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Discussion Starter #141
Engine Part II Continued

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It was loads of work, but I feel it was worth it.

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I drilled and tapped that last oil gallery, that was a pain as I had to get creative with a standard 1/4 NPT tap as they are short.

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Oil passages are cleaned too.

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Yet another round of Clevite cam bearings.

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I fully admit I was nervous as I had never done this before and from what I've read it was stated it's easy to destroy a cam bearing putting them in. Well all that apprehension I had was unnecessary because if you exercise common sense they go in just fine. On the FE the outside dimension is different on every bearing so make sure you install them in the right order. I started from the back and worked my way forward.

Now on the 4 rear ones on this block it didn't matter where the oil hole was placed because of the circular oil groove in all four bearing housings in the block. One FE book said the back bearing needed to be keyed, but I didn't find that to be the case here. Perhaps older blocks? Just dunno.

Since it didn't matter where the oil hole went for my OCD sake I referenced my bare '68 390 block and Ford installed the rear 4 cam bearings with the oil hole at 3 O'Clock. Well so did I.

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Now the front one does need to be clocked like so otherwise you'll starve the either lower distributor guide in the block or the front cam bearing altogether.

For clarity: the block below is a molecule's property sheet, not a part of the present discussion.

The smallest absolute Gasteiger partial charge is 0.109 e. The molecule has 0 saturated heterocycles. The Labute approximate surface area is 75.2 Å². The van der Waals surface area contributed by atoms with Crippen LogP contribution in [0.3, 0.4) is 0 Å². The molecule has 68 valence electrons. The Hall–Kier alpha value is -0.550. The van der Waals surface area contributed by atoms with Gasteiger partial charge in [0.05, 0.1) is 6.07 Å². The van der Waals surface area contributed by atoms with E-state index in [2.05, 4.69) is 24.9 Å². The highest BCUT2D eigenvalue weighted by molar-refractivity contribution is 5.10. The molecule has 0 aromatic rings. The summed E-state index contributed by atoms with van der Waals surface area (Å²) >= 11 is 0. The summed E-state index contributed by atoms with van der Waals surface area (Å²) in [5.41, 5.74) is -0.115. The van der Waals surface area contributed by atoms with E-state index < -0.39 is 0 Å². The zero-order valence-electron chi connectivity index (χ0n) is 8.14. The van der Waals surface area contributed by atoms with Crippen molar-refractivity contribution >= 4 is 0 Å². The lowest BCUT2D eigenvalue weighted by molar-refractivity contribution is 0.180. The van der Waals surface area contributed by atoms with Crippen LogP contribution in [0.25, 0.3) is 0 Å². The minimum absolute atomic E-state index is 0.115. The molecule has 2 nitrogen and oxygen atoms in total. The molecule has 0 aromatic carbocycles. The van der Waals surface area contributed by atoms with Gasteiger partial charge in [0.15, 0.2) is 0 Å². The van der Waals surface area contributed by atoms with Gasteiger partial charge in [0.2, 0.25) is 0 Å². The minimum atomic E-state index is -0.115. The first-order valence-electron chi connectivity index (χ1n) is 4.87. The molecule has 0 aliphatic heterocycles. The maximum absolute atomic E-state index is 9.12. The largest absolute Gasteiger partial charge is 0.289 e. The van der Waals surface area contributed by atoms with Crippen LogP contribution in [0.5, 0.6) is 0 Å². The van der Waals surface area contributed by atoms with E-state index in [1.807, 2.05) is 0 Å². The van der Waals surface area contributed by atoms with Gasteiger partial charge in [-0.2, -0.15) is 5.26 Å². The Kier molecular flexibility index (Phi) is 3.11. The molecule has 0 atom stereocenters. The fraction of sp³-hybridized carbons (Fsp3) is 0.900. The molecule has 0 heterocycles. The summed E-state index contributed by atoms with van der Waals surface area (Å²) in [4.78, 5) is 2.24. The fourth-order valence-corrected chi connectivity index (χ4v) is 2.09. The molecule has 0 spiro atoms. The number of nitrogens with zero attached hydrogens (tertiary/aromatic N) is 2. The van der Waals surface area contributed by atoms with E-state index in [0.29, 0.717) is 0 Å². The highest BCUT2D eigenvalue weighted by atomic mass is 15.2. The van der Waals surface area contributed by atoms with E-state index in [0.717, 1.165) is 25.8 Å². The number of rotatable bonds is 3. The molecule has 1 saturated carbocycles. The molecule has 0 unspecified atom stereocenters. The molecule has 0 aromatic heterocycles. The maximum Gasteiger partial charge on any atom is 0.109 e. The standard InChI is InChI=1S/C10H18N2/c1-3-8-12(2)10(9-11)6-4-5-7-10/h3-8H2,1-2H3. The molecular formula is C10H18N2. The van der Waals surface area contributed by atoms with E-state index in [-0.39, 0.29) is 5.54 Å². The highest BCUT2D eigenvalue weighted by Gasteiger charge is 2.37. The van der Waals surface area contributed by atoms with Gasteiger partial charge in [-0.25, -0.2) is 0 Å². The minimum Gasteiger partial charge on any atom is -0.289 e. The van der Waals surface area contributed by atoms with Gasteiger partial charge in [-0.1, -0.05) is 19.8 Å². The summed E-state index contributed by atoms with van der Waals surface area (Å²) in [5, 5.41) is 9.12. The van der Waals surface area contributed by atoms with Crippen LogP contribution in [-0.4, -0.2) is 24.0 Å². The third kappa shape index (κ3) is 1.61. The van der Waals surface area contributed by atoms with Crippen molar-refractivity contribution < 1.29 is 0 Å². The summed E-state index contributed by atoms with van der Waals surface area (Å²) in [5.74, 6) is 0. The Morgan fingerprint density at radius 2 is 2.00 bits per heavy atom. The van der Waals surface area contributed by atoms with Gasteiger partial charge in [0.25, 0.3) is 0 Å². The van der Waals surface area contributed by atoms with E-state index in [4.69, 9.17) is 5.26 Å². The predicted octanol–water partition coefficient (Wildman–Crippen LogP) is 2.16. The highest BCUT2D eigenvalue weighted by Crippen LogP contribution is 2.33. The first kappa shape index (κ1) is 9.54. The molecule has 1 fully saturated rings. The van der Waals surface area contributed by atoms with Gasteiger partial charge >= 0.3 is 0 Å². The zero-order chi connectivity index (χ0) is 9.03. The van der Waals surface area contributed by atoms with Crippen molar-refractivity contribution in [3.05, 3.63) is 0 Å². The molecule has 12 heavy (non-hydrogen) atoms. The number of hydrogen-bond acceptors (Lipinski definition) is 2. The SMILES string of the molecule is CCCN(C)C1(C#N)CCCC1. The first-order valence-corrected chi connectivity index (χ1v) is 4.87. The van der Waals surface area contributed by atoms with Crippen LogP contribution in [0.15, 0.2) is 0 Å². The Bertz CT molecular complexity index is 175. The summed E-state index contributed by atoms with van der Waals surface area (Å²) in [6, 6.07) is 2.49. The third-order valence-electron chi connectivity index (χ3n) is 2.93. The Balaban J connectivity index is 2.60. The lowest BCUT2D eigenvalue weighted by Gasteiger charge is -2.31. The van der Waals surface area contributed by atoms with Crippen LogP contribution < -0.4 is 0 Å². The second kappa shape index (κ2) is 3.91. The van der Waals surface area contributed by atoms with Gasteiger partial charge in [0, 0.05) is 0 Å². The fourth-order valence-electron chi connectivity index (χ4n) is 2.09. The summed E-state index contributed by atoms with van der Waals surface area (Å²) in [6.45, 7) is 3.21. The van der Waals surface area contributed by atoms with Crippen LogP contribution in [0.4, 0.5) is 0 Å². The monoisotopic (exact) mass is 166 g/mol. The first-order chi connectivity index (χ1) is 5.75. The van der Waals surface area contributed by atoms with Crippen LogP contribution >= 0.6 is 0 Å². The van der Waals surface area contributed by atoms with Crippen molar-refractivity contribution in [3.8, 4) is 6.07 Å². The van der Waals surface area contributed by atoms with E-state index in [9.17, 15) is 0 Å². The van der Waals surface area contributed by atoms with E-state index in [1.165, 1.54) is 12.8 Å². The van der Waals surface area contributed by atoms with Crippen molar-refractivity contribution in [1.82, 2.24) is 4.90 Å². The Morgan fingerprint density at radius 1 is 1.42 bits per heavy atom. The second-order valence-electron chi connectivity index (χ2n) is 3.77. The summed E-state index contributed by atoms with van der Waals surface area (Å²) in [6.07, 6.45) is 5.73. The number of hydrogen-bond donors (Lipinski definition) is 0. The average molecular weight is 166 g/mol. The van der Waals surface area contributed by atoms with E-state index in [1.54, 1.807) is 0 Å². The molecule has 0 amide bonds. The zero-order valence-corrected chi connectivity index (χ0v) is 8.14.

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Easy Peasy.

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I lubed the cam and it fit in, although it was a bit tight, but it did go in relatively easy, unlike the Durabonds that the cam wouldn't make it in half way. I'll need to surface the high spots on the cam bearings.

continued in next post.
 

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Discussion Starter #142
Engine Part II Continued

engine_23.jpg


To fit the cam all I did was rotate it, remove and note the high burnished areas on the cam bearings and just scrub them with green Scotch-Brite pads. I repeated this several times till the cam rotated freely and smoothly. This is the first time I had done this so I was careful not to remove too much material.

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I had to install the rear cam plug and the rear oil gallery plugs.

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I had to get a little creative to fixture the block whilst tapping in the rear plug with sealant. I used an old suspension bushing housing and it was the right size.

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Next up are the main bearings.

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Time to see how good the cut and polish is on the crankshaft.

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I have my Plastigauge laid in dry bearings ready for the crush.

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Credit where credit is due, nice even pattern at just under 0.002" clearance. All bearings were the same. Credit where credits due, well done on the crank mains machining.

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It may be hard to tell from the picture but they are all the same width.

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With that, the crank was removed, cleaned one last time, lubed the bearings and with a new rear main seal kit, the crankshaft was torqued down. It spins by hand smoothly. The camshaft is also lubed and installed.

Continued in next post.
 

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Discussion Starter #143
Engine Part II Continued

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OK at this point I was feeling pretty good. I had thought to myself things are looking up and I'm on a roll.....

And that my friends is where the progress ended because.............